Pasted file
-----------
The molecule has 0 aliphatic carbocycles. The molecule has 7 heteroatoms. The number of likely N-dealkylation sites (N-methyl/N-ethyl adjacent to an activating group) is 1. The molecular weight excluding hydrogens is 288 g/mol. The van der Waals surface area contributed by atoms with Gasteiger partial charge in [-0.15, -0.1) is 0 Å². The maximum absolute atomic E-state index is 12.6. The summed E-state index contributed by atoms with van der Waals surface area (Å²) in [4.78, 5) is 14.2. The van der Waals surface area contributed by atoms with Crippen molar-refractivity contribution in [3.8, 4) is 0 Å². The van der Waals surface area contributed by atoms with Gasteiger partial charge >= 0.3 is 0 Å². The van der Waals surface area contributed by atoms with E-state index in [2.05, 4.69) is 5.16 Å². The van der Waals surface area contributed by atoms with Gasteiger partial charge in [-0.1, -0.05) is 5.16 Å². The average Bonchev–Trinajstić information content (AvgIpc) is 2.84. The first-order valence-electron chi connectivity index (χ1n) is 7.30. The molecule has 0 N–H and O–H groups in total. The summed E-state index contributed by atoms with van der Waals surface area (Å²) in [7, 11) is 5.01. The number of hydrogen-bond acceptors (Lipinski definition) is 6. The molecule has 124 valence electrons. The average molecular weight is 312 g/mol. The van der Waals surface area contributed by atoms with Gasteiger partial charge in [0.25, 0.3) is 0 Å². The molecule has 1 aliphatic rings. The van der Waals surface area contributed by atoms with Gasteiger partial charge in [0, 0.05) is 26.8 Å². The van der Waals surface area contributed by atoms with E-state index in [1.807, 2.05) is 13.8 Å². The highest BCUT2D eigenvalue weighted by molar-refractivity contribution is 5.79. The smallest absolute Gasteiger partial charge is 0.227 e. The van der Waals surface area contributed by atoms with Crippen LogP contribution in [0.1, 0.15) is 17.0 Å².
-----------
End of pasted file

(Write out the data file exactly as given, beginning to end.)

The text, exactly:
The molecule has 0 aliphatic carbocycles. The molecule has 7 heteroatoms. The number of likely N-dealkylation sites (N-methyl/N-ethyl adjacent to an activating group) is 1. The molecular weight excluding hydrogens is 288 g/mol. The van der Waals surface area contributed by atoms with Gasteiger partial charge in [-0.15, -0.1) is 0 Å². The maximum absolute atomic E-state index is 12.6. The summed E-state index contributed by atoms with van der Waals surface area (Å²) in [4.78, 5) is 14.2. The van der Waals surface area contributed by atoms with Crippen molar-refractivity contribution in [3.8, 4) is 0 Å². The van der Waals surface area contributed by atoms with Gasteiger partial charge >= 0.3 is 0 Å². The van der Waals surface area contributed by atoms with E-state index in [2.05, 4.69) is 5.16 Å². The van der Waals surface area contributed by atoms with Gasteiger partial charge in [-0.1, -0.05) is 5.16 Å². The average Bonchev–Trinajstić information content (AvgIpc) is 2.84. The first-order valence-electron chi connectivity index (χ1n) is 7.30. The molecule has 0 N–H and O–H groups in total. The summed E-state index contributed by atoms with van der Waals surface area (Å²) in [7, 11) is 5.01. The number of hydrogen-bond acceptors (Lipinski definition) is 6. The molecule has 124 valence electrons. The average molecular weight is 312 g/mol. The van der Waals surface area contributed by atoms with Gasteiger partial charge in [0.25, 0.3) is 0 Å². The molecule has 1 aliphatic rings. The van der Waals surface area contributed by atoms with Gasteiger partial charge in [0, 0.05) is 26.8 Å². The van der Waals surface area contributed by atoms with E-state index in [1.807, 2.05) is 13.8 Å². The highest BCUT2D eigenvalue weighted by molar-refractivity contribution is 5.79. The smallest absolute Gasteiger partial charge is 0.227 e. The van der Waals surface area contributed by atoms with Crippen LogP contribution in [0.1, 0.15) is 17.0 Å².